How do you analyze the influence of international actors and ideas in the making of national education policies? A proposed framework and its application to a case from El Salvador

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Abstract

This article focuses on a range of different academic perspectives related to how international actors and ideas affect national processes of education policy production. Specifically, four distinct perspectives from the literature on education policy are presented, and it is suggested that these perspectives can be combined to serve as an analytic framework for understanding this issue – that is, how international actors and ideas impact the formation of education policies at the national level. The four perspectives presented are: (a) policy attraction, (b) policy negotiation, (c) policy imposition, and (d) policy hybridization. The second purpose of this article is to define the underlying phenomenon to which each of the perspectives pertains. Such a term is necessary because, while various perspectives exist on the influence of international actors and ideas, there is not a common language to discuss this phenomenon, nor a clear understanding of its conceptual limits. The term suggested and delineated here is international processes of education policy formation. The third purpose of the present article is to apply the framework presented to the formation of an education policy – Plan 2021 – in El Salvador during 2003–2005. Through this case, three mechanisms are identified which help to explain the dynamics of national education policy formation, namely: percolation, reverberation, and structural legitimation.

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How to Cite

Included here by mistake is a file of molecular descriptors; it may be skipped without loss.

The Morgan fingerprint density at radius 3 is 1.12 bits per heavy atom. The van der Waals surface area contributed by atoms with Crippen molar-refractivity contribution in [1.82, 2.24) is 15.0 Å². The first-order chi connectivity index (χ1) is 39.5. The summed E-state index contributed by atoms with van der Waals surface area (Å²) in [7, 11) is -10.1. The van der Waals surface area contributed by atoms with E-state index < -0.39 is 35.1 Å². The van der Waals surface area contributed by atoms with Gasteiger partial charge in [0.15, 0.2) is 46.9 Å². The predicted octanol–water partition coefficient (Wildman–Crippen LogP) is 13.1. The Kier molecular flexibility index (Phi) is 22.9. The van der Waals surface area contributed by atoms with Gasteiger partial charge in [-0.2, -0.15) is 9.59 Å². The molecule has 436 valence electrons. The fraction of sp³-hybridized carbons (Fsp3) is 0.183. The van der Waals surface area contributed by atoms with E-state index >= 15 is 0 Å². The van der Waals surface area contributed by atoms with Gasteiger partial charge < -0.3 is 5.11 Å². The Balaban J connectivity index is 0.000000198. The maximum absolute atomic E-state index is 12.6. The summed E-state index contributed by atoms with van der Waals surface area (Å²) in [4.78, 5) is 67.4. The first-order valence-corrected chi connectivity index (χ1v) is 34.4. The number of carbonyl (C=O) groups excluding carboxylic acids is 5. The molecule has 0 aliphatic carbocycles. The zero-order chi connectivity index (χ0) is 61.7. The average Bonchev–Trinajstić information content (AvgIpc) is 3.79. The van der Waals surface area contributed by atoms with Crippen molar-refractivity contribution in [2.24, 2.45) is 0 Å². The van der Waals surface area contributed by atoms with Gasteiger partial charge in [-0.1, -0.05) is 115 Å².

Edwards Jr., D. B. (2014). How do you analyze the influence of international actors and ideas in the making of national education policies? A proposed framework and its application to a case from El Salvador. Education Policy Analysis Archives, 22, 12. https://doi.org/10.14507/epaa.v22n12.2014
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Author Biography

D. Brent Edwards Jr., University of Tokyo, Japan

D. Brent Edwards Jr. obtuvo su doctorado en política educativa internacional de la Universidad de Maryland, EEUU. El enfoque central de su investigación actual aborda los principios y la evolución del programa “Educación con Participación de la Comunidad” en El Salvador durante 1988-1995, analizando no sólo los orígenes poco conocidos de este programa sino también la manera en que este programa se convirtió en un modelo global que ha sido emulado por muchos países del mundo. Anteriormente, obtuvo su maestría en ciencias de la educación de la Universidad de Pennsylvania. Ha trabajado con el Banco Mundial, la Organización de Estados Americanos, la Universidad de California en Berkeley, la Universidad de George Washington en Washington D.C., la Universidad de Ámsterdam en Holanda y la Universidad Autónoma de Barcelona en España.